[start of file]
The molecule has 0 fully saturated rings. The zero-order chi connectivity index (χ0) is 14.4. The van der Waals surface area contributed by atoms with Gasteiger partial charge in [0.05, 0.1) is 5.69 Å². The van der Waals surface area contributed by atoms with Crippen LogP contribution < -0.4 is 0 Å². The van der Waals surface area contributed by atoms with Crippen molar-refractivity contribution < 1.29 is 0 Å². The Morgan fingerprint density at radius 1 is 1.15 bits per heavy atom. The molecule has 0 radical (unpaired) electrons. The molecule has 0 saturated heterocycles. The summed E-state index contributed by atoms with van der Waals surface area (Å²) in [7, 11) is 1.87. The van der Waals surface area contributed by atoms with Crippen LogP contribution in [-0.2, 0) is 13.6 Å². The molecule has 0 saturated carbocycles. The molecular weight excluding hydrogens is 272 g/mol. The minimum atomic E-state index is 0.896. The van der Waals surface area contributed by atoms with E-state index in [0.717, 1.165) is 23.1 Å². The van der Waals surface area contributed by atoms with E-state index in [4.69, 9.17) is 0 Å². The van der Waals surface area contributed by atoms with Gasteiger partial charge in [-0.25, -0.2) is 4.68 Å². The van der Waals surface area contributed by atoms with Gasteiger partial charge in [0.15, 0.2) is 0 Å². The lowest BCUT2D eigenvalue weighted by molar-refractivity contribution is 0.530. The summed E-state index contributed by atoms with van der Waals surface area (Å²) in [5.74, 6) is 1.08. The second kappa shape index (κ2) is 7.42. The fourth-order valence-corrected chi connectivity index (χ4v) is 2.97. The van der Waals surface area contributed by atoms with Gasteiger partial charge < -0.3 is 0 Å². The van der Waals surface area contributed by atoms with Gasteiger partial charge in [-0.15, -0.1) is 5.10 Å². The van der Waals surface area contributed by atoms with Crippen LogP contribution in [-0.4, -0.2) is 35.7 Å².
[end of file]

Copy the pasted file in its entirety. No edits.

The molecule has 0 fully saturated rings. The zero-order chi connectivity index (χ0) is 14.4. The van der Waals surface area contributed by atoms with Gasteiger partial charge in [0.05, 0.1) is 5.69 Å². The van der Waals surface area contributed by atoms with Crippen LogP contribution < -0.4 is 0 Å². The van der Waals surface area contributed by atoms with Crippen molar-refractivity contribution < 1.29 is 0 Å². The Morgan fingerprint density at radius 1 is 1.15 bits per heavy atom. The molecule has 0 radical (unpaired) electrons. The molecule has 0 saturated heterocycles. The summed E-state index contributed by atoms with van der Waals surface area (Å²) in [7, 11) is 1.87. The van der Waals surface area contributed by atoms with Crippen LogP contribution in [-0.2, 0) is 13.6 Å². The molecule has 0 saturated carbocycles. The molecular weight excluding hydrogens is 272 g/mol. The minimum atomic E-state index is 0.896. The van der Waals surface area contributed by atoms with E-state index in [0.717, 1.165) is 23.1 Å². The van der Waals surface area contributed by atoms with E-state index in [4.69, 9.17) is 0 Å². The van der Waals surface area contributed by atoms with Gasteiger partial charge in [-0.25, -0.2) is 4.68 Å². The van der Waals surface area contributed by atoms with Gasteiger partial charge in [0.15, 0.2) is 0 Å². The lowest BCUT2D eigenvalue weighted by molar-refractivity contribution is 0.530. The summed E-state index contributed by atoms with van der Waals surface area (Å²) in [5.74, 6) is 1.08. The second kappa shape index (κ2) is 7.42. The fourth-order valence-corrected chi connectivity index (χ4v) is 2.97. The van der Waals surface area contributed by atoms with Gasteiger partial charge < -0.3 is 0 Å². The van der Waals surface area contributed by atoms with Gasteiger partial charge in [-0.15, -0.1) is 5.10 Å². The van der Waals surface area contributed by atoms with Crippen LogP contribution in [-0.4, -0.2) is 35.7 Å².